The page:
For True Puccini Lovers Everywhere!
William Mott | 05/15/2010
(5 out of 5 stars)
"I was a bit confused by the earlier Amazon reviews for this title - did these people even look at what they were buying? Performances aside (and they are excellent), what this disc features are never heard before early drafts from Puccini's operas...not the music we are used to hearing today. And even though these early ideas were eventually rejected by Puccini as he fine-tuned each masterpiece - rest assured, the music is Puccini to the core! If you are like me and can never get enough of Puccini's soaring melodies and lush orchestration - here's your chance to hear a little bit more. And one side note - if you are an admirer of Puccini's rarely heard earlier works you owe it to yourself to track down a dvd copy of the recent Turin production of "Edgar" with Jose Cura...they've opened all the cuts from the original production and it contains huge passages of music never heard before (at least not on any of the CD releases of this early gem).Edgar"
Mostly a one-time listen of bits and bobs
Santa Fe Listener | Santa Fe, NM USA | 01/31/2010
(3 out of 5 stars)
"DG has conjoined two gimmicks from other labels: RCA's "Rediscovered" series of great performers in forgotten or lost recordings and various "Unknown" albums of Verdi and Puccini rarities such as those conducted by Riccardo Chailly. To tell the truth, this new Puccini disc is the latter rather than the former; there are no lost or forgotten performances here. The real question is whether it was worthwhile to bring together two international opera stars and the Vienna Phil. for the purpose of reviving Puccini's early fragments, discarded scenes, first thoughts, and a few other oddments. Before going into that, here's the complete program:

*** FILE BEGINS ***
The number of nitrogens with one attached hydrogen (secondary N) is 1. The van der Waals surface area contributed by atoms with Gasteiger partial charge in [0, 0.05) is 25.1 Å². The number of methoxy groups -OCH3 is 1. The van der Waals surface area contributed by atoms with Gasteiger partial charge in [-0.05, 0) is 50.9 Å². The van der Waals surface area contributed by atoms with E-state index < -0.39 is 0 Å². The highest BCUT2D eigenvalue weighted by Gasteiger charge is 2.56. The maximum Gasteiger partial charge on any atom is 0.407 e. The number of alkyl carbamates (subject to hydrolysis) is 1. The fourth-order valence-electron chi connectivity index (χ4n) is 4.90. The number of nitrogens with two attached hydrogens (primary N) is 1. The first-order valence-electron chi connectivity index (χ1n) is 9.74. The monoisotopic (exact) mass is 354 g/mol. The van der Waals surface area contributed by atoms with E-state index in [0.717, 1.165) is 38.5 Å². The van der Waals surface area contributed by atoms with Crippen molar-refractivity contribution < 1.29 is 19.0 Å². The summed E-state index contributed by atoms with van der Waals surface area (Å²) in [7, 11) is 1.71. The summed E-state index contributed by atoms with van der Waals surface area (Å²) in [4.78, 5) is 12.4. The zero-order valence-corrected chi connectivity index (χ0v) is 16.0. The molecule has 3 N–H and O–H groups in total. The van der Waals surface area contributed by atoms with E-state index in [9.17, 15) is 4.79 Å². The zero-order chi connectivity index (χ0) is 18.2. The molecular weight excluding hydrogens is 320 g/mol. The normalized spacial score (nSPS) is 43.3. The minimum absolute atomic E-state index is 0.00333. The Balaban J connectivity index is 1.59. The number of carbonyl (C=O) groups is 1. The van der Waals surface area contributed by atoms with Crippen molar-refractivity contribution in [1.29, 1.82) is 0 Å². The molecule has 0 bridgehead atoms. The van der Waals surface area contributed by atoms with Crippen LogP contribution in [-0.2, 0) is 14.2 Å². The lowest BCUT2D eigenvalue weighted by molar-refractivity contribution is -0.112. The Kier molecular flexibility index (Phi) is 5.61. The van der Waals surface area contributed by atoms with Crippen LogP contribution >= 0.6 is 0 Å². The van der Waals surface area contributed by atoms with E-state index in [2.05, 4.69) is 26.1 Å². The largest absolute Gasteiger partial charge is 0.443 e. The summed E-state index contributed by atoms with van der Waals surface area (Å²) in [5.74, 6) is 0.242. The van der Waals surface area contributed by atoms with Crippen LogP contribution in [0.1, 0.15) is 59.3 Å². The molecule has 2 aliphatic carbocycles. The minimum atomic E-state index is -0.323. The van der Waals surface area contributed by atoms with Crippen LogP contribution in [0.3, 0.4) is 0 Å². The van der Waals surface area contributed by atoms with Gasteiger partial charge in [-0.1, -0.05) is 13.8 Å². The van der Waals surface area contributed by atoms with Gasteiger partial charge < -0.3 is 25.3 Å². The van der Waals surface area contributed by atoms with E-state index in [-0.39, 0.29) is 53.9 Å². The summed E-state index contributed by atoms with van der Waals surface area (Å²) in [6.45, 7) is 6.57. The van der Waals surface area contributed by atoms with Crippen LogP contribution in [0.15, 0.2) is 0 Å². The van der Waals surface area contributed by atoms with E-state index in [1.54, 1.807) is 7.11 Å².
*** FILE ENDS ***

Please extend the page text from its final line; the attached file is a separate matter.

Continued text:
1. Preludio a orchestra (1876)
2. Ed ora bevo all'amor (La rondine, 1920, second version) Magda, Ruggero, Lisette, Prunier
3. Con onor muore (Madama Butterfly, 1904, original version) Madama Butterfly (Cio-Cio-San)
4. Sia benedetto il giorno (Edgar, 1889, manuscript version) Fidelia, Edgar
5. Preludio (Edgar, 1892 version, prelude to Act I)
6. Sola, perduta, abbandonata (Manon Lescaut, 1893, original version)
7. Preludio (Manon Lescaut, 1892, prelude to original Act III/1)
8. Oh, se qualcuno vuol quell' oro (La fanciulla del West, 1910, first published version)
9. Adagetto per orchestra da camera (1881-1883)
10. Amici fiori (Suor Angelica, 1918, original version)
11. Parigi è la città dei desideri (La rondine, 1920, second version)
12. Evviva le coppe colmate! - La coppa è simbol della vita (Edgar, 1889, manuscript version, Act II, scene 3)
Each listener will have to pick out his own favorites and discards. All the singers, including the evergreen Domingo, are in fine voice, as are the orchestra (needless to say) and conductor. Urmana was one of the first Russian emigrees to transform herself into an Italian diva, and she's pretty convincing.
So, which items caught my fancy? The ensemble that ends La Rondine is quite charming. The original 1904 death of Butterfly is unmissable; it doesn't equal the final version but fascinates by how close a near-miss actually is. Puccini tinkered with every bar. The duet from Edgar indicates how early the Puccini signature was being formed. Opera fans won't be able to resist the first version of Manon's death aria "Sola, perduta, abandonata," although these rough-draft tidbits have a very short shelf life, basically one listen. And so it goes.
I doubt that anyone will give this whole album more than one listen, but it's as good as any other gimmick album.